The Lyric McHenry Community Arts Fellowship


Lyric McHenry Community Arts Fellowship

Fellowship administered by IDA with support from the Haas Center and Stanford Arts.

Our summer Lyric McHenry Community Arts Fellowship allows Stanford undergraduates the opportunity to conduct research with a community-based arts organization or an established community-based artist for 35 hours a week / over at least 9 weeks during the summer quarter. Projects coming out of this fellowship have a distinct interest in questions that further the arts at the intersection of social justice. 

Applicants must propose their own placements with organizations with whom they have corresponded before the application deadline, and effectively demonstrate that their intended partner is a well-run organization where they will receive adequate guidance and supervision. Fellows assist in building and maintaining relationships with these arts organizations and the communities in which they are based.

Students who need support finding an arts organization or artist with whom to work can reach out to IDA staff for additional support.

Recent Fellows have worked with the Laundromat Project, MACRO, BLD PWR, Women's Audio Mission, Dana Kawano Studios, Rashaad Newsome Studios, and more.

Each Lyric McHenry Community Arts Fellow receives a base stipend of $7,500 award to support travel and living expenses during the summer. Financial aid and supplemental funding up to $9,000 total are available to students who qualify.

Lyric McHenry Community Arts Fellowships are available only to Stanford undergraduate students.

This program is named and funded in honor of Lyric McHenry (Stanford ‘14). While at Stanford, Lyric McHenry interned at IDA, majored in Comparative Studies in Race and Ethnicity, and performed in and directed a number of theater productions. Lyric’s appreciation for the effect of the arts in the fight for social justice propelled her dedication to writing and producing. Her unique talent for uplifting others showed itself in an infectious ability to support and empower those around her, speak up for what she believed in, and create art that shed light on racial inequity and identity. Lyric brought curiosity, brilliance, and warmth to everything she did.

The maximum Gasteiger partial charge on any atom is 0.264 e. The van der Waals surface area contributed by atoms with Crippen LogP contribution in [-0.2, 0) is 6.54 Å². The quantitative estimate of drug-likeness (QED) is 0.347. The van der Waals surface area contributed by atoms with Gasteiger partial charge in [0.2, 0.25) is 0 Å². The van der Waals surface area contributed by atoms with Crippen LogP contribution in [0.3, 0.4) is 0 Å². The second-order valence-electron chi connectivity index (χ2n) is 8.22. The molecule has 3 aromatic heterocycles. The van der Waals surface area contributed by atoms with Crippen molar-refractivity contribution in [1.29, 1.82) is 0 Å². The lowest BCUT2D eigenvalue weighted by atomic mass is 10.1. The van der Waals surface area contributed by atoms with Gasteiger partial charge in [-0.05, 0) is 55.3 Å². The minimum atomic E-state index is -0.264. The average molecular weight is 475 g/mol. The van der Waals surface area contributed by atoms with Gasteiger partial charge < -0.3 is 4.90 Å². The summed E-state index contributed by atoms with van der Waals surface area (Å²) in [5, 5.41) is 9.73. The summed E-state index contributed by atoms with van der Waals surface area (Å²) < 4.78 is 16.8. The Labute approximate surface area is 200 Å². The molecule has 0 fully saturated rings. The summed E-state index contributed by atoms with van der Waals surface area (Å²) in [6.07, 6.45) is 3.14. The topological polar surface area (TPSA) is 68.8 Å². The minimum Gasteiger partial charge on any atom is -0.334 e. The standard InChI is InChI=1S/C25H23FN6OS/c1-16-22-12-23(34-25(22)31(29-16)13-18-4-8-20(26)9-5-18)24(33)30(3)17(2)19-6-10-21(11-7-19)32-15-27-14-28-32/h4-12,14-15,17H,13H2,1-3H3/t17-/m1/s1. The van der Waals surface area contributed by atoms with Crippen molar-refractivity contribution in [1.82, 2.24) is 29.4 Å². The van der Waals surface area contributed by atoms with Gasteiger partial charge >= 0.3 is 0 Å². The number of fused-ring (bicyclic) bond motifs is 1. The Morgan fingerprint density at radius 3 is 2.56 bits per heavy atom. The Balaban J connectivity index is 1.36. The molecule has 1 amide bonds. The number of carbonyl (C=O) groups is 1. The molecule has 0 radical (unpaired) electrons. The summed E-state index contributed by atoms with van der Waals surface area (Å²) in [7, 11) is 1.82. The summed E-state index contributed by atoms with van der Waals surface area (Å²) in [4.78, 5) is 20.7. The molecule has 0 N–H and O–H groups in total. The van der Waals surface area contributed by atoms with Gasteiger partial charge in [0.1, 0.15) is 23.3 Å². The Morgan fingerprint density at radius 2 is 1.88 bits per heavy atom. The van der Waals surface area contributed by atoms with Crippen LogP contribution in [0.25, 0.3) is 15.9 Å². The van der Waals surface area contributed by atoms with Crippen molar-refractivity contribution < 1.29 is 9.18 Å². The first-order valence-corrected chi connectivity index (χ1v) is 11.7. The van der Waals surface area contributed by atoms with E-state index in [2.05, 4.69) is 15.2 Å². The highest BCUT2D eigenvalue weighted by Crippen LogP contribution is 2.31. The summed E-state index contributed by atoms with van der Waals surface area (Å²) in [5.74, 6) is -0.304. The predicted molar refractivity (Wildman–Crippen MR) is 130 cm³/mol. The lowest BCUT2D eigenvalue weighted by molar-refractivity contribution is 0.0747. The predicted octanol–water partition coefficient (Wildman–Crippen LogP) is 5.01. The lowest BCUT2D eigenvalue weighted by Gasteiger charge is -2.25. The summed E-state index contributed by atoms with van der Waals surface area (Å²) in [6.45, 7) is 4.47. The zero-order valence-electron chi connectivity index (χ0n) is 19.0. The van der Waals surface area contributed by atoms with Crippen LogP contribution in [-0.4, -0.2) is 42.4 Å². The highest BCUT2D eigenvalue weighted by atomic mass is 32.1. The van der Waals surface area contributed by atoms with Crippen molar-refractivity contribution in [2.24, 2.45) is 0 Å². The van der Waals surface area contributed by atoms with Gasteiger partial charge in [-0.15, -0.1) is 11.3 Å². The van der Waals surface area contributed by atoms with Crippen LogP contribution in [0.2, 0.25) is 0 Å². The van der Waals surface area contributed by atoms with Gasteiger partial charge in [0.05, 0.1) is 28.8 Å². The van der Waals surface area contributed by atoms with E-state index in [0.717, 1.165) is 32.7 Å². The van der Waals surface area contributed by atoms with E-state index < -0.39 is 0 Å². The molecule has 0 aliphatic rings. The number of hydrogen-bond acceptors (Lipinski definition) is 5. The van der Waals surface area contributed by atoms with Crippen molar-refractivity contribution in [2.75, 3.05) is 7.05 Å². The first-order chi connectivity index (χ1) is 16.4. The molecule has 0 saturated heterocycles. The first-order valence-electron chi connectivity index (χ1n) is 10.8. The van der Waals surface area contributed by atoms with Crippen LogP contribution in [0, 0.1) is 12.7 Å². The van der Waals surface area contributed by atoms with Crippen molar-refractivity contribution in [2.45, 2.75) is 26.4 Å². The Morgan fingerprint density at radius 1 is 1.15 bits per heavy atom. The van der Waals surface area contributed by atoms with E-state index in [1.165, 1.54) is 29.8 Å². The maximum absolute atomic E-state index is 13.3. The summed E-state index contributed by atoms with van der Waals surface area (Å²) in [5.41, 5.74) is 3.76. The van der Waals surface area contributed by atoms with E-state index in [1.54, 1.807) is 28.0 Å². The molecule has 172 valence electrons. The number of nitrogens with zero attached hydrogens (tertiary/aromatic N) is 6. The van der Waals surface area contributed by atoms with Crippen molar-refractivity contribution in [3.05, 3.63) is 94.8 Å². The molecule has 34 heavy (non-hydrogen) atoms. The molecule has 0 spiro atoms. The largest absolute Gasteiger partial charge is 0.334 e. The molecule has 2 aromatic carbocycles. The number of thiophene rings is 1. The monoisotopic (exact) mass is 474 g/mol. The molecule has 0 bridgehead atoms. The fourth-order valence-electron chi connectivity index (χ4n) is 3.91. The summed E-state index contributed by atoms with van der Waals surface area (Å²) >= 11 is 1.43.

In honor of Lyric’s passion for the arts and social justice, the Lyric McHenry Community Arts Fellowship gives students the opportunity to spend a summer working full time in the areas of curating, presenting, outreach and/or arts education with a focus on racial/social justice issues. Fellows may work in the United States or abroad.



Lyric McHenry Community Arts fellows are required to work at least 35 hours/week for at least 9 consecutive weeks at their placements. Other commitments include the following:

Spring Quarter

  • Attend a program orientation in April.
  • Design a personal learning plan for the summer.
  • Participate in placement identification process.
  • Meet with academic mentor at least once.


  • Update staff with changes to contact information.
  • Share learning plan with site supervisor and update accordingly.
  • Check in with IDA staff at least once during the fellowship.
  • Create a post for social media talking about your fellowship experience
  • Submit a final report, complete a program evaluation, and correspond with fellowship donor(s) as requested by fellowship program staff.

Autumn Quarter

  • Meet with academic mentor at least once.
  • Attend a debriefing for the purpose of reflecting upon and evaluating summer experiences.
  • Participate in campus presentations to share experiences and help publicize the program.

Eligibility and Selection Process

Up to five Lyric McHenry Community Arts Fellowships are awarded. Currently enrolled undergraduate students from all academic disciplines are encouraged to apply. Priority may be given to students who have taken IDA courses. All applicants should exhibit a demonstrated interest in the arts that relates to a particular field of study. Applicants vary in academic interests, community service involvement and experience. Graduating seniors may apply with the understanding that preference will be given to competitive continuing undergraduate applicants.

This fellowship is intended for individuals whose application, references, and interview demonstrate: